To the Editor:
Regarding your article “Select Group Ushers In Reading Policy” (Sept. 8, 2004):
G. Reid Lyon, the chief of the National Institute of Child Health and Human Development’s branch that supports reading research, earned a Ph.D. in psychology and special education from University of New Mexico, Albuquerque, where I recently completed a master’s degree in secondary education. Before graduating, I took a class on the teaching of reading in special education populations from the department that awarded Mr. Lyon’s degree. I was shocked at the content of the class.
The focus was pure phonics teaching. The only mention of content, of student interest, and of the connections that we know good readers make between their own lives and the texts with which they interact came in the form of sneering criticism of “pure whole language” (which is a theory of reading, not a program for teaching).
I couldn’t understand how this department could be so out of touch with the current research on reading instruction. But some professors within the special education program at the university currently pursue a course of studies that promotes phonics-based teaching as the only effective method of reading instruction, and there is no reason to believe this is a recent development.
I share this experience because it makes me wonder if the university’s department is where Mr. Lyon gained his fervor for basal-reading programs, as well as a disdain for methods that seek to teach anything beyond decoding skills. It leads me to the question: Is an individual whose formal training in the field of education deals solely with the particular needs of the special education population truly qualified to make the research decisions and policy recommendations that affect students at every level of our school system?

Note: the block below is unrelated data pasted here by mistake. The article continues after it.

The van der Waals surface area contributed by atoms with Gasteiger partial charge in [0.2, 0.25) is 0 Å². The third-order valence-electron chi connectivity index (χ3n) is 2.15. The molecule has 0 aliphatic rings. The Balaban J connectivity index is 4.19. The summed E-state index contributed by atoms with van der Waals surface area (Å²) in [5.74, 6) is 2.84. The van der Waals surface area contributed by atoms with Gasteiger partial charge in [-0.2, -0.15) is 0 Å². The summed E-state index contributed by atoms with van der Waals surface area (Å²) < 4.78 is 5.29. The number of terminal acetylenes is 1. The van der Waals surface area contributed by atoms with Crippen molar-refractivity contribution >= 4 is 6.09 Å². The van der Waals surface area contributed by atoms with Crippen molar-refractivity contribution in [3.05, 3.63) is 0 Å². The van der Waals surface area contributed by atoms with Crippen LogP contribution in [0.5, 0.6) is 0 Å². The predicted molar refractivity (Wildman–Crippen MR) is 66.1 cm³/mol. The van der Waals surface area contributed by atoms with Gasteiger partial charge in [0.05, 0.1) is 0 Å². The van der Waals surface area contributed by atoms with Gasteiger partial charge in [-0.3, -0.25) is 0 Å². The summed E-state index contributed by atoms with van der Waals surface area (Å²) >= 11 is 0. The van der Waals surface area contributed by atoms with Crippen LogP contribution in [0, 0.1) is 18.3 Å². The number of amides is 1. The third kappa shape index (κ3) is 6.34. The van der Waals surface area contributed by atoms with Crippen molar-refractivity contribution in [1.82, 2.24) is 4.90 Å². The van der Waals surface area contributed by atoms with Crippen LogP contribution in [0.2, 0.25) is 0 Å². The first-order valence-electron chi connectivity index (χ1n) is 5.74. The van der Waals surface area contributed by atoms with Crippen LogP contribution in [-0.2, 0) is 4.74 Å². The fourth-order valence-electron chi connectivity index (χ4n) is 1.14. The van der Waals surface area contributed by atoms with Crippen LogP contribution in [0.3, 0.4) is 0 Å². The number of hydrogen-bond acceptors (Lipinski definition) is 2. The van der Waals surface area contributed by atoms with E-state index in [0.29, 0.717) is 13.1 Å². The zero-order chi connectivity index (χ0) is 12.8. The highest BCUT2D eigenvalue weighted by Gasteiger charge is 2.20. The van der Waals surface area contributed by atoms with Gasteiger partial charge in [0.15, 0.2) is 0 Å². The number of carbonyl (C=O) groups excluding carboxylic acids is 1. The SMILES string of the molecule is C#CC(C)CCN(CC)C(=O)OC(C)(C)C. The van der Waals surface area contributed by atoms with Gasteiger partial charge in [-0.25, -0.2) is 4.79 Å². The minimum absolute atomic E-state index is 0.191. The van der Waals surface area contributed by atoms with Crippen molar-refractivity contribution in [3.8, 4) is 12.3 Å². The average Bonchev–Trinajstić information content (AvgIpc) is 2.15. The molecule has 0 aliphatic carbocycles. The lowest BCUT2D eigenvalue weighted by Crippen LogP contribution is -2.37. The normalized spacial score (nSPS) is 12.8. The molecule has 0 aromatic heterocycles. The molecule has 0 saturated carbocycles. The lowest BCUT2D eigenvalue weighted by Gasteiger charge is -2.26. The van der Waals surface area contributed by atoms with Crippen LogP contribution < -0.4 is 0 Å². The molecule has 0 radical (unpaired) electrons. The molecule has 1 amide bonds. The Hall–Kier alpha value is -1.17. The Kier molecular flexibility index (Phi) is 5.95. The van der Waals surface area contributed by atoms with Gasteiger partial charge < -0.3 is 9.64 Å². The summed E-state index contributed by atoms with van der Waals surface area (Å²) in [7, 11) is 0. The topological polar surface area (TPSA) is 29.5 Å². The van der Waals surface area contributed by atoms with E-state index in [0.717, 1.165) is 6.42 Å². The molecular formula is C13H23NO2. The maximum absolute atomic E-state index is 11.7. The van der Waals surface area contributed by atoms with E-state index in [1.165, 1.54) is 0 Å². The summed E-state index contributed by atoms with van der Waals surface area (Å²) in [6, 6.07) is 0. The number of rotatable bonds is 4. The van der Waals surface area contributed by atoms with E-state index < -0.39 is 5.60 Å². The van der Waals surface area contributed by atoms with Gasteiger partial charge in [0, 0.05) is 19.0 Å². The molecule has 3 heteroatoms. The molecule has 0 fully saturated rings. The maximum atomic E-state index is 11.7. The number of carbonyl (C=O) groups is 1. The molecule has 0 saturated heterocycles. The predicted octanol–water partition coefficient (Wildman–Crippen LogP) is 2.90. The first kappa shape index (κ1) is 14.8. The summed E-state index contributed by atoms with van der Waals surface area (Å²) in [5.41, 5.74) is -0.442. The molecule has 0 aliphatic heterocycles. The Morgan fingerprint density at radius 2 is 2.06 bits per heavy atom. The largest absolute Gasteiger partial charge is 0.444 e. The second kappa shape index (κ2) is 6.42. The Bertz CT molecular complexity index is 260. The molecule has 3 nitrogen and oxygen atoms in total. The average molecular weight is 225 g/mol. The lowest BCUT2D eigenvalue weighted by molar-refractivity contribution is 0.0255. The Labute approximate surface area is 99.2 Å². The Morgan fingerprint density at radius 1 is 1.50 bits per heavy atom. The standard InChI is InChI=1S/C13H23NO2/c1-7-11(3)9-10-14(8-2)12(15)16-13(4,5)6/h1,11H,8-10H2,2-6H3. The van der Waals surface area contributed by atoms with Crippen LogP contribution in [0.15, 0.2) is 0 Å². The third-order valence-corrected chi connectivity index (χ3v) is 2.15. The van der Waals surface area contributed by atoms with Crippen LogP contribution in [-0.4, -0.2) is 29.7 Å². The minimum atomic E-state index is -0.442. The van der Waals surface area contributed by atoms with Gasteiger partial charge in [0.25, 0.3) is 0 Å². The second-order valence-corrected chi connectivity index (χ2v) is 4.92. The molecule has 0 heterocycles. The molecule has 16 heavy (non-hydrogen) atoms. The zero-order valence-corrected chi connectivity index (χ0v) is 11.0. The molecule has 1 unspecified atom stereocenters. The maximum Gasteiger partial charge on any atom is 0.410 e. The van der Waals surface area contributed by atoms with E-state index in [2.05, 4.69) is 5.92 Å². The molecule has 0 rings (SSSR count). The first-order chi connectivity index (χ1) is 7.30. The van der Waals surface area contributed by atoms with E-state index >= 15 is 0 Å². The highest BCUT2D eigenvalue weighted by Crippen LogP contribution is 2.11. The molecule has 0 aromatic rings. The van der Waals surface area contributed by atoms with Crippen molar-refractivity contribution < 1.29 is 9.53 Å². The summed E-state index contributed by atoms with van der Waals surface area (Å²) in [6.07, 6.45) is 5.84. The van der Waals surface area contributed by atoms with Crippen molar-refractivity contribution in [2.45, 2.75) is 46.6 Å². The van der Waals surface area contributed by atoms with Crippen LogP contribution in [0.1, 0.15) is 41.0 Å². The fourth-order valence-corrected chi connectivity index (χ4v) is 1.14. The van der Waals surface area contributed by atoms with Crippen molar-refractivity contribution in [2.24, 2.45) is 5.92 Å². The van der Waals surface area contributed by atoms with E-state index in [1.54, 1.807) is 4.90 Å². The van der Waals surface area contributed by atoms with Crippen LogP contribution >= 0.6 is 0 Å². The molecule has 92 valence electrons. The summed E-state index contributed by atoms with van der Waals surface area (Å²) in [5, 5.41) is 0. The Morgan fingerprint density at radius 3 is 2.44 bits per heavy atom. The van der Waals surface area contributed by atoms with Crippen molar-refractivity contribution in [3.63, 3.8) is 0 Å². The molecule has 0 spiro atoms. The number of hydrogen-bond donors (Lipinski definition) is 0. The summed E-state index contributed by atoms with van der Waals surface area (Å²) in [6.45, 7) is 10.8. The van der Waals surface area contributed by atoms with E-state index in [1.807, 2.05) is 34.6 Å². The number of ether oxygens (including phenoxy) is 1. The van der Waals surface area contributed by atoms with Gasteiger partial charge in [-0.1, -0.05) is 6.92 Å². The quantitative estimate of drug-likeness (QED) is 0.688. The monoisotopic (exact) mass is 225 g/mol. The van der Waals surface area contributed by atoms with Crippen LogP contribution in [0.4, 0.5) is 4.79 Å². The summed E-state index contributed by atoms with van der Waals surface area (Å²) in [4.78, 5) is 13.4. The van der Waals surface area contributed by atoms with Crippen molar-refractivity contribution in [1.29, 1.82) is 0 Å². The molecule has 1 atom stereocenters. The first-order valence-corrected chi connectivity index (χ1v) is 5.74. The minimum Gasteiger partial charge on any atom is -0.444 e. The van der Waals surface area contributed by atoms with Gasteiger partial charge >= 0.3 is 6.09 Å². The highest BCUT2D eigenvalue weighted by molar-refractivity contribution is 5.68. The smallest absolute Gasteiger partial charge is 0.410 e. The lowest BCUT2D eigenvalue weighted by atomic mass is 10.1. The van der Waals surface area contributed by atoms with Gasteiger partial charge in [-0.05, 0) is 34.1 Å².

I spent much of the last two years studying the research, both scientific and anecdotal, that surrounds the teaching of reading. The gist of my education was the notion that neither phonics nor a pure whole-language approach is sufficient to teach students the skills they need to be informed, engaged readers. An effective teacher makes use of methodologies from several theoretical and research approaches and adapts these methodologies to the specific needs of the students in her class.
Perhaps I am burdened by the naiveté of a young teacher, but I thought it completely logical that years of wrangling and debate had finally paid off in the form of a consensus that lauded the best aspects of the many approaches to the teaching of reading. No student learns exactly like any other; no single program can effectively work for every student.
Heather L. Ailes